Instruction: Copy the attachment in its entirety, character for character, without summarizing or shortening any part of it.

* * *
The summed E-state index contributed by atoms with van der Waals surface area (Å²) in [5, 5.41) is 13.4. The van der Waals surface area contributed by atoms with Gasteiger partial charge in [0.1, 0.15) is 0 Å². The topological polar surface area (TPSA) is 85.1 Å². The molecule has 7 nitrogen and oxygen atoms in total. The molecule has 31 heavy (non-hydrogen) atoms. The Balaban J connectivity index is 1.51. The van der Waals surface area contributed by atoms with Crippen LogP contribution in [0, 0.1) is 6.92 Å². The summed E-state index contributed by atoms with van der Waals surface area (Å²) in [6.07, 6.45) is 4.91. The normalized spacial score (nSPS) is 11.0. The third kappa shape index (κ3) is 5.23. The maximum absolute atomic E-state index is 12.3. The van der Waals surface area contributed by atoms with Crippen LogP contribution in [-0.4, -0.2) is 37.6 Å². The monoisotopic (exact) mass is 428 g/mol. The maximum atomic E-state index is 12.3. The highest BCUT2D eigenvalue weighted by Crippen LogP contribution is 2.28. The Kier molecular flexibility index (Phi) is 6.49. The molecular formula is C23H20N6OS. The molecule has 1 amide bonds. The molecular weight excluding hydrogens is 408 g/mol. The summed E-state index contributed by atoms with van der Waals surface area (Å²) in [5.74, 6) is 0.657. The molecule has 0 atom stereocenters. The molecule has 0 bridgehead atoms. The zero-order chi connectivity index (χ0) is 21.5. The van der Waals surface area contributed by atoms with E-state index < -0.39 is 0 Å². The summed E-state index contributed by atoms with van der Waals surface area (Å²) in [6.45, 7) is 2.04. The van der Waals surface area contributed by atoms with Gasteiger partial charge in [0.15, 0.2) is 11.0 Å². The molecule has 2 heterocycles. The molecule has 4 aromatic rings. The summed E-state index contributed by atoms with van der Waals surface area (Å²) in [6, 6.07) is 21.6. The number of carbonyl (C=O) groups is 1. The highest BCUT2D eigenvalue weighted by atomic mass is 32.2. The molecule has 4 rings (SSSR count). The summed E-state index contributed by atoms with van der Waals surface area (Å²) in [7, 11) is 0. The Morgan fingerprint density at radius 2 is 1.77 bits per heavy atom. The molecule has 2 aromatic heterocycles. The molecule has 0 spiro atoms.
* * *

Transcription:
The summed E-state index contributed by atoms with van der Waals surface area (Å²) in [5, 5.41) is 13.4. The van der Waals surface area contributed by atoms with Gasteiger partial charge in [0.1, 0.15) is 0 Å². The topological polar surface area (TPSA) is 85.1 Å². The molecule has 7 nitrogen and oxygen atoms in total. The molecule has 31 heavy (non-hydrogen) atoms. The Balaban J connectivity index is 1.51. The van der Waals surface area contributed by atoms with Crippen LogP contribution in [0, 0.1) is 6.92 Å². The summed E-state index contributed by atoms with van der Waals surface area (Å²) in [6.07, 6.45) is 4.91. The normalized spacial score (nSPS) is 11.0. The third kappa shape index (κ3) is 5.23. The maximum absolute atomic E-state index is 12.3. The van der Waals surface area contributed by atoms with Crippen LogP contribution in [-0.4, -0.2) is 37.6 Å². The monoisotopic (exact) mass is 428 g/mol. The maximum atomic E-state index is 12.3. The highest BCUT2D eigenvalue weighted by Crippen LogP contribution is 2.28. The Kier molecular flexibility index (Phi) is 6.49. The molecular formula is C23H20N6OS. The molecule has 1 amide bonds. The molecular weight excluding hydrogens is 408 g/mol. The summed E-state index contributed by atoms with van der Waals surface area (Å²) in [5.74, 6) is 0.657. The molecule has 0 atom stereocenters. The molecule has 0 bridgehead atoms. The zero-order chi connectivity index (χ0) is 21.5. The van der Waals surface area contributed by atoms with E-state index < -0.39 is 0 Å². The summed E-state index contributed by atoms with van der Waals surface area (Å²) in [6.45, 7) is 2.04. The van der Waals surface area contributed by atoms with Gasteiger partial charge in [0.15, 0.2) is 11.0 Å². The molecule has 2 heterocycles. The molecule has 4 aromatic rings. The summed E-state index contributed by atoms with van der Waals surface area (Å²) in [6, 6.07) is 21.6. The number of carbonyl (C=O) groups is 1. The highest BCUT2D eigenvalue weighted by atomic mass is 32.2. The molecule has 4 rings (SSSR count). The summed E-state index contributed by atoms with van der Waals surface area (Å²) in [7, 11) is 0. The Morgan fingerprint density at radius 2 is 1.77 bits per heavy atom. The molecule has 2 aromatic heterocycles. The molecule has 0 spiro atoms.